Our special guest was Dr. Olusoji Owolabi (Olu) from IT Services Hungary who shared his thoughts and experiences about how to look at projects from operations managers’ perspective. Olu was born in Nigeria and has been living in Hungary for many years. He has been a pioneer manager in the SSC universe in Hungary, and also responsible for operations of several hundreds of FTEs.
As he wrote in his introduction letter “as an operations manager I have had many sleepless nights, burnt my fingers because of these project managers!”. His discussion’s title was: “backward education; from operations to project management”.
At the beggining Olu has been a sponsor or a high-level stakeholder of projects. At first he didn’t know exactly what kind of KPIs a project manager has to concentrate on. He – as an operations manager – wanted to have a project outcome that could be used in operation. Olu thinks that:
- We should manage the product’s whole lifecycle.
In real life PM and OM have different KPIs. A project manager has to deliver the project on time with the stated quality and within project costs. In order to comply with these KPIs, the project manager has to stop / finish the project on the deadline sometimes knowing that the outcome may not fit the needs of the OM. After finishing the work, project team will jump into a new project, so there’s no chance in the future to correct the failures. Olu’s perspective;
- In most projects, in accordance to PMI Guide Lines, Lessons Learnt is done during and at the closing of projects. Often times however, the gaps are identified only much later in operations.
- PM should go back to the client one year after the project was closed in order to clarify how the outcome is used by the client and what other needs could be handled in the future.
- Such feedback can be more objective, less emotional, it based on real life experience using what was delivered by the project. This will help the Project Manager in his professional development and also help to build relationship, for future joint activities.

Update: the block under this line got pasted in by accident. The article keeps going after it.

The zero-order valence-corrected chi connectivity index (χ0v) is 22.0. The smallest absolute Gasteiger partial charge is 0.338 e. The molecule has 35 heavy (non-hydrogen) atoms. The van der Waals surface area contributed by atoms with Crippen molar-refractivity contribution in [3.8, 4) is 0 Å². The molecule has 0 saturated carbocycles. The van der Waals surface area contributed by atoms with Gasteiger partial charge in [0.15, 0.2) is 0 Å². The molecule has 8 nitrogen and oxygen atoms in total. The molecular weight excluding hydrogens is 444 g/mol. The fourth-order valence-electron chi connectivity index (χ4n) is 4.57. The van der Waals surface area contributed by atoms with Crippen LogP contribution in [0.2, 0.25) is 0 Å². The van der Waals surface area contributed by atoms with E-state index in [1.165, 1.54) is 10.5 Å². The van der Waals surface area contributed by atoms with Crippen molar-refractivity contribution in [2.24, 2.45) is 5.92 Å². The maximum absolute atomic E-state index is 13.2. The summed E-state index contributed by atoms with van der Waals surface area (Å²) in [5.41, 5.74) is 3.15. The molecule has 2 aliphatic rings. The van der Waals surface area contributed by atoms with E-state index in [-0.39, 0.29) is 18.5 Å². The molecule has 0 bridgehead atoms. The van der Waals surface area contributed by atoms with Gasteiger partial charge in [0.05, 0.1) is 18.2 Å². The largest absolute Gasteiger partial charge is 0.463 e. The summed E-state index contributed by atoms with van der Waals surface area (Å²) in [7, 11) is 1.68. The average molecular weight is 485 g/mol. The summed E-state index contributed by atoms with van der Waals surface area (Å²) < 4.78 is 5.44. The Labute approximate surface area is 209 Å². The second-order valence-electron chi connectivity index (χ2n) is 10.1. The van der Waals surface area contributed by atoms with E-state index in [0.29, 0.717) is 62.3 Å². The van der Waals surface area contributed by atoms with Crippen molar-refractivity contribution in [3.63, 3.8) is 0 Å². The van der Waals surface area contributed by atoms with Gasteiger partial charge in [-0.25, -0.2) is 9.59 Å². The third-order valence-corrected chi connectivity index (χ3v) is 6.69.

PMBOK and other PM methodologies say that PMs should never do gold plating. But in real life OM-s are trained to exceed customers’ expectation. Clients always seek the “wow effect”. OM and PM have to seek compromise and keep on communicating with each other in order to have clear picture of what limits PM has and what kind of expectations OM has regarding the project’s outcome – because real life is more complex than any PM methodology.
Organizational and general culture are important factors in order to have a satisfactory outcome, but at the end of the day PMs have to communicate with individuals and manage the needs and expectations of those individuals’. In communication there is nothing like “one-size fits all.” The PM has to study the communication preferences of his Stake Holders and adapt each time.
- Olu as an operations manager never forgets where he’s come from, so he always tries to imagine OM’s situation.
The conversation with Olu ended up with a Q&A section. Here are some key messages Olu made up:
- After finishing the project hyper care is a commonly used technique in order to solve all the problems that have remained after handing over the project’s outcome to the operations.
- If a PM thinks that the task cannot be completed/fulfilled within the given time frame, he or she has to say “no”. In real life it is one of the most difficult situations PM can face (high-level stakeholder’s needs, sales target, competition in the market) but sometimes impossible is impossible. PM should always think about the long term. If you fail many times, the market will know that.
- PMs have to understand that the product is a living organism, and its life never ends up with closing the project.
- It is very difficult to have a proper product because all the people who pushed the price down, who signed the contract and those who will use the product are different.
In the name of PMI Budapest Chapter we would like to thank Olu
for coming and sharing his thoughts in PMPub!
We would like to remind you that the next PMPub will be in February
and the Art of Projects 2017 conference will be on 9th November!